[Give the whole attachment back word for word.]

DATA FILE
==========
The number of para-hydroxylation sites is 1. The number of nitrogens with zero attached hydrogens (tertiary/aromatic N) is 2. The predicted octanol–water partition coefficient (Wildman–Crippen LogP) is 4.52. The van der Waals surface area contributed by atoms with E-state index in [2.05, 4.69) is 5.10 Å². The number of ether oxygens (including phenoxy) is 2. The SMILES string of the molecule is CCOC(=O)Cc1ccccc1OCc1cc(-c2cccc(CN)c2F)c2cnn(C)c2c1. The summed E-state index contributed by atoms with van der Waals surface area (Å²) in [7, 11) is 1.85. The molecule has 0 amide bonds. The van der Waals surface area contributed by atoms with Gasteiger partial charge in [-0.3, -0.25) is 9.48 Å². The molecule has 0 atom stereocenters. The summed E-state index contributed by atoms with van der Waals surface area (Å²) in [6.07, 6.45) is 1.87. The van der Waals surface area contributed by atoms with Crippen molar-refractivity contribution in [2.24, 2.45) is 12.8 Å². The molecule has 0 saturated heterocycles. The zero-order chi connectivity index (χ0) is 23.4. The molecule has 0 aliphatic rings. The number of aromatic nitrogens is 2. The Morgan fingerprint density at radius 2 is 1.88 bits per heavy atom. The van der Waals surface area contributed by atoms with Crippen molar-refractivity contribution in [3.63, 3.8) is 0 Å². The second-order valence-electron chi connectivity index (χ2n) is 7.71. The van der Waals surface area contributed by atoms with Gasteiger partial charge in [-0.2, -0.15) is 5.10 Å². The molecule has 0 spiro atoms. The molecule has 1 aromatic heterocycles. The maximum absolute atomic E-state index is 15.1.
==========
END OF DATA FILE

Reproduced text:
The number of para-hydroxylation sites is 1. The number of nitrogens with zero attached hydrogens (tertiary/aromatic N) is 2. The predicted octanol–water partition coefficient (Wildman–Crippen LogP) is 4.52. The van der Waals surface area contributed by atoms with E-state index in [2.05, 4.69) is 5.10 Å². The number of ether oxygens (including phenoxy) is 2. The SMILES string of the molecule is CCOC(=O)Cc1ccccc1OCc1cc(-c2cccc(CN)c2F)c2cnn(C)c2c1. The summed E-state index contributed by atoms with van der Waals surface area (Å²) in [7, 11) is 1.85. The molecule has 0 amide bonds. The van der Waals surface area contributed by atoms with Gasteiger partial charge in [-0.3, -0.25) is 9.48 Å². The molecule has 0 atom stereocenters. The summed E-state index contributed by atoms with van der Waals surface area (Å²) in [6.07, 6.45) is 1.87. The van der Waals surface area contributed by atoms with Crippen molar-refractivity contribution in [2.24, 2.45) is 12.8 Å². The molecule has 0 saturated heterocycles. The zero-order chi connectivity index (χ0) is 23.4. The molecule has 0 aliphatic rings. The number of aromatic nitrogens is 2. The Morgan fingerprint density at radius 2 is 1.88 bits per heavy atom. The van der Waals surface area contributed by atoms with Crippen molar-refractivity contribution in [3.63, 3.8) is 0 Å². The second-order valence-electron chi connectivity index (χ2n) is 7.71. The van der Waals surface area contributed by atoms with Gasteiger partial charge in [-0.2, -0.15) is 5.10 Å². The molecule has 0 spiro atoms. The molecule has 1 aromatic heterocycles. The maximum absolute atomic E-state index is 15.1.